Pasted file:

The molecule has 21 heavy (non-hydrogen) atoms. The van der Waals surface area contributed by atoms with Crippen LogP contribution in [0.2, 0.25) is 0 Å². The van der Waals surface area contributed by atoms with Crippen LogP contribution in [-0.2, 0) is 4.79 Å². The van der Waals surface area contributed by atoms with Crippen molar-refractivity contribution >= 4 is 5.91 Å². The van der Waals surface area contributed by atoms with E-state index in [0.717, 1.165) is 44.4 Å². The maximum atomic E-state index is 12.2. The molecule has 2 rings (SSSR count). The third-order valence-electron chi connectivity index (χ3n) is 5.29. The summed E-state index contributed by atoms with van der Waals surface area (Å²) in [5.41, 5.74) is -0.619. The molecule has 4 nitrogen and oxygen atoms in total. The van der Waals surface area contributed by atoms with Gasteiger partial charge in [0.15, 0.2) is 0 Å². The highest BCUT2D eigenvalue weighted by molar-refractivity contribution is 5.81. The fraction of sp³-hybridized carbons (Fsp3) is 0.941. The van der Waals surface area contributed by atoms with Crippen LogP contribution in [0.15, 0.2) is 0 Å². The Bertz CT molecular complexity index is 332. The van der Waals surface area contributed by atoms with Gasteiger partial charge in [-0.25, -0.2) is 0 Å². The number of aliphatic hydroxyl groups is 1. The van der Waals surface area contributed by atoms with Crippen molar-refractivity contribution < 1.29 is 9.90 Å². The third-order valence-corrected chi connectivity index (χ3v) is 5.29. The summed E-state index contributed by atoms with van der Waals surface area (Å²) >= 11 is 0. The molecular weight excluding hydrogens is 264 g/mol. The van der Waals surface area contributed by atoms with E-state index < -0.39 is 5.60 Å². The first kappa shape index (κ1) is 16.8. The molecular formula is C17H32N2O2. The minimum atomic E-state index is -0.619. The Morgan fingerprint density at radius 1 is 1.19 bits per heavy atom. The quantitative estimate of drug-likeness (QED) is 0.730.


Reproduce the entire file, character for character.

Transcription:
The molecule has 21 heavy (non-hydrogen) atoms. The van der Waals surface area contributed by atoms with Crippen LogP contribution in [0.2, 0.25) is 0 Å². The van der Waals surface area contributed by atoms with Crippen LogP contribution in [-0.2, 0) is 4.79 Å². The van der Waals surface area contributed by atoms with Crippen molar-refractivity contribution >= 4 is 5.91 Å². The van der Waals surface area contributed by atoms with E-state index in [0.717, 1.165) is 44.4 Å². The maximum atomic E-state index is 12.2. The molecule has 2 rings (SSSR count). The third-order valence-electron chi connectivity index (χ3n) is 5.29. The summed E-state index contributed by atoms with van der Waals surface area (Å²) in [5.41, 5.74) is -0.619. The molecule has 4 nitrogen and oxygen atoms in total. The van der Waals surface area contributed by atoms with Gasteiger partial charge in [0.15, 0.2) is 0 Å². The highest BCUT2D eigenvalue weighted by molar-refractivity contribution is 5.81. The fraction of sp³-hybridized carbons (Fsp3) is 0.941. The van der Waals surface area contributed by atoms with Crippen LogP contribution in [0.15, 0.2) is 0 Å². The Bertz CT molecular complexity index is 332. The van der Waals surface area contributed by atoms with Gasteiger partial charge in [-0.25, -0.2) is 0 Å². The number of aliphatic hydroxyl groups is 1. The van der Waals surface area contributed by atoms with Crippen molar-refractivity contribution < 1.29 is 9.90 Å². The third-order valence-corrected chi connectivity index (χ3v) is 5.29. The summed E-state index contributed by atoms with van der Waals surface area (Å²) >= 11 is 0. The molecular weight excluding hydrogens is 264 g/mol. The van der Waals surface area contributed by atoms with E-state index < -0.39 is 5.60 Å². The first kappa shape index (κ1) is 16.8. The molecular formula is C17H32N2O2. The minimum atomic E-state index is -0.619. The Morgan fingerprint density at radius 1 is 1.19 bits per heavy atom. The quantitative estimate of drug-likeness (QED) is 0.730.